Bill Reeb of Winters and Reeb says one option is to enter into a mutual practice continuation agreement with another sole proprietor.

“These need to be drafted very carefully to be sure the other party will step in right away, if necessary,” says Reeb. “Otherwise, you might be injured in January, but the other CPA won’t get around to your clients until after tax season. By that time, your clients may have found another accountant and your practice will have lost most of its value.”

Life insurance may be another vital part of your succession plan.

Partners who enter into mutual succession agreements should hold policies on each other’s lives. “Otherwise,” Reeb says, “your heirs might not see the money.”

“A 10-, 20-, or even 30-year policy should be sufficient for most agreements,” says Lee Slavutin of Stern Slavutin-2, a life insurance agency in New York.

Make sure there is a conversion option (to a cash value policy) for the duration of the term. If the policy might be needed to fund a buyout at retirement or to provide liquidity to pay an estate tax, a cash value policy may be a good choice because you may well outlive a fixed-term policy.

A practice succession agreement should have some mechanism for keeping the buyout value current. If that amount increases, the insurance coverage may have to be adjusted accordingly.

Some firms, though, are structured in such a way that they can’t offer a sure cash flow to a buyer. Michael J. Jones, partner in the CPA firm Thompson Jones in Monterey, Calif., says that succession planning is difficult for his firm because of its non-traditional structure. “We don’t do income tax or audits,” he says. “We focus on estate tax planning and litigation support.” Thus, Thompson Jones does not have regular clients who provide recurring revenues so it’s not an apparent merger candidate.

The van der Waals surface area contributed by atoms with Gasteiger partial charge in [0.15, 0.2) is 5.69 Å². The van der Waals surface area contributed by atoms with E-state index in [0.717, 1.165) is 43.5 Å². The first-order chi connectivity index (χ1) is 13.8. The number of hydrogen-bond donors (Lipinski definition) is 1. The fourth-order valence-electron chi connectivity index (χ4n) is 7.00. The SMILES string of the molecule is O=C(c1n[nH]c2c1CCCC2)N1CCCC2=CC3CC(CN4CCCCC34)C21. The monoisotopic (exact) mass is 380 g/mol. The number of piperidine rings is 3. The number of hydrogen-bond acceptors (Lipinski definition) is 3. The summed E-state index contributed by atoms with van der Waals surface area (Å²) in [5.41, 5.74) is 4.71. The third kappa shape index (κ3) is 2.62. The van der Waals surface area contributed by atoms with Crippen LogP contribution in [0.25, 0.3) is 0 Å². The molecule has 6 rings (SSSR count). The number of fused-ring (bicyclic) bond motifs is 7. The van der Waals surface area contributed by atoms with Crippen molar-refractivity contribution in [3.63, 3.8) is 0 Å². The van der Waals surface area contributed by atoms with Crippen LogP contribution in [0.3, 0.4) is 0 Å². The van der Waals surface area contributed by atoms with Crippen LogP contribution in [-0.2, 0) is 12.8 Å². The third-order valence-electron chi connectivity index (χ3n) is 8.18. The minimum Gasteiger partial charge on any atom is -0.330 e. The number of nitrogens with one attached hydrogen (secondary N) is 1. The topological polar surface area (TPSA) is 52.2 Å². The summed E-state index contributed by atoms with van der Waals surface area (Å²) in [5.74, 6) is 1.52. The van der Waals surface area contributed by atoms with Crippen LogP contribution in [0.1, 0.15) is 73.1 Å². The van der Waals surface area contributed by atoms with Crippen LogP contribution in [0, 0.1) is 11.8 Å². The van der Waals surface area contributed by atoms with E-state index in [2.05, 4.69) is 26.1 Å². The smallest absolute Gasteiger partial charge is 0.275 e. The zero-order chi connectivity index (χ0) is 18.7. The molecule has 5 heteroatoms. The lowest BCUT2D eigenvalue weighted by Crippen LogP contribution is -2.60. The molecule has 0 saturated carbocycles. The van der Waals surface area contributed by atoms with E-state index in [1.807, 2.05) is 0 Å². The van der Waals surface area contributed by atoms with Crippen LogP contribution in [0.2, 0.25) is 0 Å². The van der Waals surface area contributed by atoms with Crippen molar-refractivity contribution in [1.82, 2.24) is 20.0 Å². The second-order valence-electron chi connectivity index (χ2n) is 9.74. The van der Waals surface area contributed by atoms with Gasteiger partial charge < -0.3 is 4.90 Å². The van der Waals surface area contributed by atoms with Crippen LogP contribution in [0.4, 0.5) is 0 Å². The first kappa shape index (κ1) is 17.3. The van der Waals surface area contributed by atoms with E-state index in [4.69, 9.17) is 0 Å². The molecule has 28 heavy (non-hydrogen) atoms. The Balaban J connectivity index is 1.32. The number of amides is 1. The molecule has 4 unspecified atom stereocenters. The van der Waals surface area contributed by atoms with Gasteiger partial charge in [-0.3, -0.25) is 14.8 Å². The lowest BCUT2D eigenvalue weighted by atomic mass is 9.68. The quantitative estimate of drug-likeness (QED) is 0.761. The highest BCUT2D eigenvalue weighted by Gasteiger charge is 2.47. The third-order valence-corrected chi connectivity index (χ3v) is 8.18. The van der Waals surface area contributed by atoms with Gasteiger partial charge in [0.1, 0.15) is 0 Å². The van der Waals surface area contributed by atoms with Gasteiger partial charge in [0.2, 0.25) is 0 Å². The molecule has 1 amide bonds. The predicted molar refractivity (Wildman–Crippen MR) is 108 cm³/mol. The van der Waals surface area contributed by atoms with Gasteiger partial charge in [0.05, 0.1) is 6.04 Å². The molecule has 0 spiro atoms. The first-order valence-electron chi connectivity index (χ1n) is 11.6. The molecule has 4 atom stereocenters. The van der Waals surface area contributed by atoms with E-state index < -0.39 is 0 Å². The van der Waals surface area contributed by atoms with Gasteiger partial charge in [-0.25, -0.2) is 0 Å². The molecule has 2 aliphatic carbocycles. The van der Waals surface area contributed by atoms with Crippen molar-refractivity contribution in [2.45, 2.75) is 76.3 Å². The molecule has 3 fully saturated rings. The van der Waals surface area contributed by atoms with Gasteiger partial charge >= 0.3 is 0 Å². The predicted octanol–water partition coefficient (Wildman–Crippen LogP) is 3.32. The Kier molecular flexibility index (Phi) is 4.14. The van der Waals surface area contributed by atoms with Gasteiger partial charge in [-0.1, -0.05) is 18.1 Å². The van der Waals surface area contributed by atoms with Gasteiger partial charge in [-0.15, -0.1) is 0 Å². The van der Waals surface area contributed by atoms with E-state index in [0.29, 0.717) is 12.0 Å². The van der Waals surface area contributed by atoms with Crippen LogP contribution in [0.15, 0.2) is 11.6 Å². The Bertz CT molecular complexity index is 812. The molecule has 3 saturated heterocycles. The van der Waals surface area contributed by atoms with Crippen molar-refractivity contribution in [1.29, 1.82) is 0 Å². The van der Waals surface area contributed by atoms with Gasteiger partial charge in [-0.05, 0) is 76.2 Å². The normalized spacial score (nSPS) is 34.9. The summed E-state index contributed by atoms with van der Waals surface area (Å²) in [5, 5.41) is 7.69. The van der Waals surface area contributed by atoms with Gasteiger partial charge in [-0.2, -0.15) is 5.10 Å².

“My partner—and wife—DeeAnn Thompson and I have been trying to see if there is some way to get value for our practice,” says Jones. “In the meantime, we have substantial life insurance on each other.”


Securing the Future: Building a Succession Plan for Your Firm, 2005 (#090486)

National Business Valuation Conference, Dec. 2–4, New Orleans
Practitioners Symposium, May 5–7, Las Vegas

To place an order or register go to , or call the Institute at 888-777-7077.

JofA articles
Build, Buy or Sell ,” April 07, page 34
Two-Stage Deals ,” March 06, page 43
Have a Fallback Plan ,” Sept. 03, page 57

Web site
Succession Practice/Continuation Planning,